Sometimes a leap of faith is all a budding entrepreneur needs to find their dream job.
For Beth and Larry Muschinski, that meant quitting their lucrative day jobs in Wisconsin and moving the family down south to pursue ownership of a property for campers and RVers. Beth, a former employee at a trauma two medical center and Larry, employed 35 years as a toolmaker at a large factory, knew they were taking a risk leaving their stable jobs to try their hand at new business ownership. Despite their 22 years of experience camping and RVing across the country, the Muschinskis recognized the leap of faith they were taking to leave their comfortable careers behind in pursuit of their passion.
With no prior small business experience, the couple spent some time getting to know other campground owners who belonged to the Family Campers and RVers Club, even staying with friends who owned a site in Illinois. There, Beth and Larry saw firsthand what ownership was like and those same friends referred the Muschinskis to the Frog Hollow Campground listing. A quick visit in January of 2002 revealed the location was ideal for a successful campground — it was situated directly off the interstate, halfway between Memphis, Tennessee and Jackson, Mississippi.
Closing the deal required a little self-education for Beth and Larry, neither of whom had previously bought nor sold a business. The timing of the purchase added another wrinkle to the process.
“We were looking at the beginning half of 2002, just a few months after 9/11 occurred,” says Beth. “On top of being first-time buyers, we weren’t even sure people would want to travel during that time or how the state of the country would affect list prices.”
An avid camper who had visited 27 states by the time she was 13 years old, Beth looked to an experienced campground broker for advice. The Muschinskis attended a local workshop run by Darrell Hess & Associates, a well-respected campground and RV park consulting and brokerage firm, where they learned how to negotiate a fair price. Beth even drafted the contract for the final sale. She also developed a business plan for the campground, which included how to grow revenue, price user rates and attract new campers to the site. Financing the sale required the couple to sell their house up in Wisconsin, but by the end of April, the 49-site property belonged to them.
“We actually got lucky when it came time to close,” says Beth, looking back on the purchase. “Initially, we were told it would take more than six months to finalize the deal, but we had two banks vying for our mortgage almost immediately.” In the end, the Muschinskis finalized the transaction in six weeks.
Sixteen years later, Frog Hollow Campground continues to find success and has played host to guests from all over the world. As campers themselves, Beth and Larry knew what customers were looking for in a campground experience. Instead of handing campers a map of the grounds at check-in, the Muschinskis personally escort guests right to their campsites and show them around the facilities. They’ve also opened up Frog Hollow to long-term construction workers who are unable to camp directly on State Park property. As a result of their hospitality and attention to detail, the Muschinskis have enjoyed an increase in occupancy year over after year and an approximate 50 percent return rate on their snowbird customers.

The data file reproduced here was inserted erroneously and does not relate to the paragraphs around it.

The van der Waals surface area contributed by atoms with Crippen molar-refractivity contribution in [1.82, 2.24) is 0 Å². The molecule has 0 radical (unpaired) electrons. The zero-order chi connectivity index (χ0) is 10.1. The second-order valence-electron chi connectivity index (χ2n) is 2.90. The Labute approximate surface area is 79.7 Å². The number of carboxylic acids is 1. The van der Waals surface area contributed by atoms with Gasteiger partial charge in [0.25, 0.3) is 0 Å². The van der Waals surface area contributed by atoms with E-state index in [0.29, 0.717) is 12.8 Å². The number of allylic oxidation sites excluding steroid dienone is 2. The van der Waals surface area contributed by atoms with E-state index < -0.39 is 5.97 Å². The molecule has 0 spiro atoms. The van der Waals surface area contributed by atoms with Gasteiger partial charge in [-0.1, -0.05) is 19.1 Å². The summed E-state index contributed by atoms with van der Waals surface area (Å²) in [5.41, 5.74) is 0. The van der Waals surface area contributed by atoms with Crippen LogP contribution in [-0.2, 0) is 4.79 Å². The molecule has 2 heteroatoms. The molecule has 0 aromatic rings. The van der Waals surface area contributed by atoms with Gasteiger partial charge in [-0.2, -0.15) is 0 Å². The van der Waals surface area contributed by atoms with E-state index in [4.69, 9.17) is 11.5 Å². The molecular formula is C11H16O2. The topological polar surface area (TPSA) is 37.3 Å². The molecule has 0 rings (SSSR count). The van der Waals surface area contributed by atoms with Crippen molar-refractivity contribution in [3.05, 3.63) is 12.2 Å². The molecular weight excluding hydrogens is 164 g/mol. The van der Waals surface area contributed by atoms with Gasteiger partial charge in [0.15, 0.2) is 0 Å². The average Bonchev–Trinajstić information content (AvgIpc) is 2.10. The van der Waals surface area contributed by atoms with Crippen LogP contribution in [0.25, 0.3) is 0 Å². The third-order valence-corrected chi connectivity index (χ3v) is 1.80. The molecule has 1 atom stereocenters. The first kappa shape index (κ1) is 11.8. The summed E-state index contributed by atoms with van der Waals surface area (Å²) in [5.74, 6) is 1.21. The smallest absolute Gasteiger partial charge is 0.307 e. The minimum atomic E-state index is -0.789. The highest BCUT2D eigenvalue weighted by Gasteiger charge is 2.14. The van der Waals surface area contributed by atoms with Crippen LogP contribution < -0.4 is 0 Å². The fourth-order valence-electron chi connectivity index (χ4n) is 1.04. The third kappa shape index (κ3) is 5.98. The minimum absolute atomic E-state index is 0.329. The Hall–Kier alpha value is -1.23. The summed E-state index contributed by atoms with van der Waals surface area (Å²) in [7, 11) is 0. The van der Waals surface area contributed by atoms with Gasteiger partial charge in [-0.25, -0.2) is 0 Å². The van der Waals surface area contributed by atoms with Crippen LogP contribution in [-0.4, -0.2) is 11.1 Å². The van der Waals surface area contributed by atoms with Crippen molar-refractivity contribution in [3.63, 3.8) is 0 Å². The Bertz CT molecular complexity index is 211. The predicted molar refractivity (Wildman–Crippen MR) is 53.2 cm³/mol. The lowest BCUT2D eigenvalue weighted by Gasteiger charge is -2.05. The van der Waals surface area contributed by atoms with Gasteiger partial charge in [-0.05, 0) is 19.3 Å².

Just as all good things must come to an end, however, the Muschinskis have set their eyes on retirement and are ready to exit small business ownership. The Muschinskis initially listed their campground with a realtor, but they weren’t attracting as many potential buyers as they had hoped. Frustrated with the lack of interest, the Muschinskis ditched the realtor and listed Frog Hollow on an online marketplace themselves, where they’ve seen at least 10 inquiries for additional information from buyers all across the country.
Looking back on her time as an owner, Beth says she wouldn’t change a thing. “I’ve never regretted moving south and owning this campground,” she says. “Was it intimidating? Definitely, but any new job can be intimidating until you can get comfortable.” Above all, the Muschinskis strongly believe if you really want to do something, then do it. “Don’t waste time thinking about business ownership,” Beth advises. “If you do, you’ll just think about it to death and will be sorry you didn’t ever jump on the opportunity if it passes.”
Diving headfirst into any new business opportunity raises a number of unknowns, but entrepreneurs won’t know if they will succeed unless they try. With the right amount of grit and passion, first-time owners can successfully navigate the for-sale market to find the business that suits their lifestyle and goals. “Life is an adventure - live it to the fullest,” Beth says.